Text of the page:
Housing Production Law Becoming Reality

August 10, 2022

- By The MAR Legal Team

In December, we provided an update on the draft guidelines for the MBTA Communities program created by last session’s economic development bill. The program requires that certain municipalities that benefit most from Massachusetts Bay Transit Authority service have at least one district of a reasonable size where multifamily housing can be built as of right – meaning that the development is not subject to discretionary municipal special permitting decisions if it meets established requirements. 

On August 10, the Executive Office of Housing and Economic Development (EOHED) released Compliance Guidelines and related materials to assist communities that fall under this program. The final guidelines incorporate several changes including: 

  • Revised Community Categories: MBTA Communities are now categorized as rapid transit, commuter rail, adjacent, or adjacent small town. The “bus service” category has been eliminated. 
  • Significant Adjustments for Small and Rural Towns with No Transit Stations: The final guidelines eliminate the minimum land area requirement and reduce the multi­family unit capacity requirement for communities with a population of less than 7,000 or less than 500 residents per square mile.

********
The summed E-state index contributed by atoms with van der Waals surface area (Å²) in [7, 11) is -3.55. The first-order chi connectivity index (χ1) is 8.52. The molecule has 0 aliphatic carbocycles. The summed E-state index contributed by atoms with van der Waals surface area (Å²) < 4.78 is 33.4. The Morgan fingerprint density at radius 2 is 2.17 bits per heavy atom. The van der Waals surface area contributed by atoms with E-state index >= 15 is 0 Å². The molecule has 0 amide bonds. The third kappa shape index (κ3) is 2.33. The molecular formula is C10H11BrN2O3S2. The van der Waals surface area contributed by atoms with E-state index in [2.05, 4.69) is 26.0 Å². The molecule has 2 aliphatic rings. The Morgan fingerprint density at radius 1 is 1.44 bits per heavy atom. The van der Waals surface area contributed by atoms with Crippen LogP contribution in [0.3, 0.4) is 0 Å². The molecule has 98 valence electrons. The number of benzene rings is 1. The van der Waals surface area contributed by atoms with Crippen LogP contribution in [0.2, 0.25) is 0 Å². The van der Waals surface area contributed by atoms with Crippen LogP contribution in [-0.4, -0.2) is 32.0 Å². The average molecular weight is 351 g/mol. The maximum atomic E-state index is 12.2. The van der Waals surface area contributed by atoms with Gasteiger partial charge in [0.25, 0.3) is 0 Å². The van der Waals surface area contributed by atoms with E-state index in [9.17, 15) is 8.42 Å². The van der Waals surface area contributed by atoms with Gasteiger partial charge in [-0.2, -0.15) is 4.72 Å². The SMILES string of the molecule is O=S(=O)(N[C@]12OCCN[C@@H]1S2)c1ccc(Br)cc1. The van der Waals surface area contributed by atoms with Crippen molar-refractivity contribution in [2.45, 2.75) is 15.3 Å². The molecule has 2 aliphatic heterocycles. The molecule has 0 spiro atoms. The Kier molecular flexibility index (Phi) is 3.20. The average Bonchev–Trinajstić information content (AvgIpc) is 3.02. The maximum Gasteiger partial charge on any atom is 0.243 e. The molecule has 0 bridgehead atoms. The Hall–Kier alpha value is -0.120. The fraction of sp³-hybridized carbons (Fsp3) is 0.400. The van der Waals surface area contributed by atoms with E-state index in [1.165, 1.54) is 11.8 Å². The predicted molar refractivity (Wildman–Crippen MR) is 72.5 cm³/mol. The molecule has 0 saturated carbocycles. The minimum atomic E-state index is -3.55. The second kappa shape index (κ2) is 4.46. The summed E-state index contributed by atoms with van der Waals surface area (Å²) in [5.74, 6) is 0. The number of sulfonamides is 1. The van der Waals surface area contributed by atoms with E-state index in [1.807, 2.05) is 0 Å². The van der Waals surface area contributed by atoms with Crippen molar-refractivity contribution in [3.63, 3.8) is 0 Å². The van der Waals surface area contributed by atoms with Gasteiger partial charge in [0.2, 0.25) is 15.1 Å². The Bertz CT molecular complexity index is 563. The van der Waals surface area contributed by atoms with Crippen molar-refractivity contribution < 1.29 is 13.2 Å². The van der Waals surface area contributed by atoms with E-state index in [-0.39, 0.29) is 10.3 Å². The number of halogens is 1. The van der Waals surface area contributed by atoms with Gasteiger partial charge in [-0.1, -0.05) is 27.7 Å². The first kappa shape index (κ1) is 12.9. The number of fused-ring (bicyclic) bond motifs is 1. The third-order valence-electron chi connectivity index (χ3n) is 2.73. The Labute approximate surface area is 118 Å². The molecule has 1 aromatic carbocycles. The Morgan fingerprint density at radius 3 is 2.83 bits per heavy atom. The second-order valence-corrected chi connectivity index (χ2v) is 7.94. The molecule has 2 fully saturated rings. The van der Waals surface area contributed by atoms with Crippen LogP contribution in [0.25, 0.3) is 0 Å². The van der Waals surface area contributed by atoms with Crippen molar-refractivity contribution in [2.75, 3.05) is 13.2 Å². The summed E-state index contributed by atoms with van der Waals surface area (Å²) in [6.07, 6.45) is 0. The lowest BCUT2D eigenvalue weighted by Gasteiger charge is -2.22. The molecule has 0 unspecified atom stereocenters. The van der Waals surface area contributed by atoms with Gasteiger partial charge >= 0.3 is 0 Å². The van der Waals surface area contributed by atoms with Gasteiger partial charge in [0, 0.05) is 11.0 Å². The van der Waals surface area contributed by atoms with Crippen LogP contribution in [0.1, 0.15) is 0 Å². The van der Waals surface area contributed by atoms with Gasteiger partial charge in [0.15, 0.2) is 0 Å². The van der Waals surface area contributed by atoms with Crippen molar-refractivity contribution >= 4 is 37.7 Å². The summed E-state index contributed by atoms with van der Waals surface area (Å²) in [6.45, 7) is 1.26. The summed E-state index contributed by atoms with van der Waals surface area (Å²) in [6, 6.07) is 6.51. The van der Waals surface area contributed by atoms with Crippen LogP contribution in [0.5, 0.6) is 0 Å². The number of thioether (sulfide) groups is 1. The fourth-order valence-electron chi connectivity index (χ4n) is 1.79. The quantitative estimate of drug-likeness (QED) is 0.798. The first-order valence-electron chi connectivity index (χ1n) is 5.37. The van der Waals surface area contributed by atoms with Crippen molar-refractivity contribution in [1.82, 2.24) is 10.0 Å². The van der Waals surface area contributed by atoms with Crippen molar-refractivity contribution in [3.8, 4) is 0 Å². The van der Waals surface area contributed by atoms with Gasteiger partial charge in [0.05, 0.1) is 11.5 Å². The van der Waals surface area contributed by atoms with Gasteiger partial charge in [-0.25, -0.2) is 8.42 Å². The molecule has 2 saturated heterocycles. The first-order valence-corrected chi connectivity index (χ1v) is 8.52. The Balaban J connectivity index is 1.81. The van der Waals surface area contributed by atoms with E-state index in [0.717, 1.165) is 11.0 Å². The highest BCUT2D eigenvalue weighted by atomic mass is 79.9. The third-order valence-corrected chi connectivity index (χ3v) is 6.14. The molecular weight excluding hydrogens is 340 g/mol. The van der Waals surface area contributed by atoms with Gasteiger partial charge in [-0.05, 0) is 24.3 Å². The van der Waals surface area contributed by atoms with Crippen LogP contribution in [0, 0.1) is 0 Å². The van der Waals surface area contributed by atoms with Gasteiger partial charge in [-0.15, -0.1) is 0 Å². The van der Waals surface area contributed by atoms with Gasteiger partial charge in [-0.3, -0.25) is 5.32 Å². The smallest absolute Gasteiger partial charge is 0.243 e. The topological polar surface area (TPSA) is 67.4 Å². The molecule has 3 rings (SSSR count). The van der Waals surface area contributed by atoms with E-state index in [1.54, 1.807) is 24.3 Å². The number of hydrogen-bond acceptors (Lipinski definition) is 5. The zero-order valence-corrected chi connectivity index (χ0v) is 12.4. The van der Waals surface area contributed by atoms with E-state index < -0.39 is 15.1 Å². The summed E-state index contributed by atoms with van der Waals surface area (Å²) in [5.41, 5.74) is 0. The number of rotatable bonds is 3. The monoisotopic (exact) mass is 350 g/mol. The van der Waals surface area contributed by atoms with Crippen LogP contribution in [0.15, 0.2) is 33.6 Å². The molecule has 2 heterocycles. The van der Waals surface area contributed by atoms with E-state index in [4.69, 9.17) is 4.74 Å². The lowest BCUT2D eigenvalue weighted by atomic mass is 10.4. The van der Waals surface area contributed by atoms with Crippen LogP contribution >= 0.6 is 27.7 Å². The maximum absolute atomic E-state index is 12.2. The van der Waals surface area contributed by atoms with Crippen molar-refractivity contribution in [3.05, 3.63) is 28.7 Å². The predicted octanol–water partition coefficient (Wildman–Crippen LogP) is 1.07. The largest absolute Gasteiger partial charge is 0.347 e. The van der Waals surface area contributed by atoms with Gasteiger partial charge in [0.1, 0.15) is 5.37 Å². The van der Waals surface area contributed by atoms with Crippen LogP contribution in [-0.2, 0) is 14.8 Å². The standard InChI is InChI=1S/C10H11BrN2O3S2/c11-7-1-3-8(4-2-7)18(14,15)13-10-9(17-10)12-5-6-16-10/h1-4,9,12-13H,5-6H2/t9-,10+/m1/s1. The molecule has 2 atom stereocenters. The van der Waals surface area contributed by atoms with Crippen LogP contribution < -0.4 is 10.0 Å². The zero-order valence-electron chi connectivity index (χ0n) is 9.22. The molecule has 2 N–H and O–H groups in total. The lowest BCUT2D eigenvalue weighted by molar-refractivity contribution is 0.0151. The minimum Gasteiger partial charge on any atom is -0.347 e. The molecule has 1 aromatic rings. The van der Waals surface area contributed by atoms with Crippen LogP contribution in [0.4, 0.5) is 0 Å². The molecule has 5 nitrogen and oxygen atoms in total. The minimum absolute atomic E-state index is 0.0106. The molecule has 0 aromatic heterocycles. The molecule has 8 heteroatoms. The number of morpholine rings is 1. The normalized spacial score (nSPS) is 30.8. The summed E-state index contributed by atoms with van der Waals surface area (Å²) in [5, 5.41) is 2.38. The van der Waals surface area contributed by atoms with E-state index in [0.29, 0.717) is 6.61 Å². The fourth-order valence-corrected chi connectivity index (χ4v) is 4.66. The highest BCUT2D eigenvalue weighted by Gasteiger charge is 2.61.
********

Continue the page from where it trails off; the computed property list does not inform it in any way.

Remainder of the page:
• Changes to the Reasonable Size Criteria: The guidelines establish “circuit breakers” that prevent multi-family unit capacity from exceeding 25% of a community’s existing housing stock, or the minimum land from exceeding 1.5% of its total developable land area. 
  • Tailored District Location Requirements: The portion of a multi-family zoning district that must be located within a half mile of a transit station now varies based on the amount of developable station area within each MBTA community. Communities with more developable station area land will be required to have more of their multi-family districts within a half mile of transit stations. A community with less than 100 developable acres within a half mile of a station will be free to choose any appropriate location. 

EOHED is committed to working with cities and towns to assist them with compliance and will be rolling out a compliance model tool in the fall that will include municipal-specific information.  

Please reach out to Jonathan Schreiber, MAR Legislative and Policy Counsel with any questions or comments. As each MBTA community works through the implementation of this important zoning change, it presents an excellent opportunity for REALTORS® to engage locally to champion the importance of creating new home opportunities.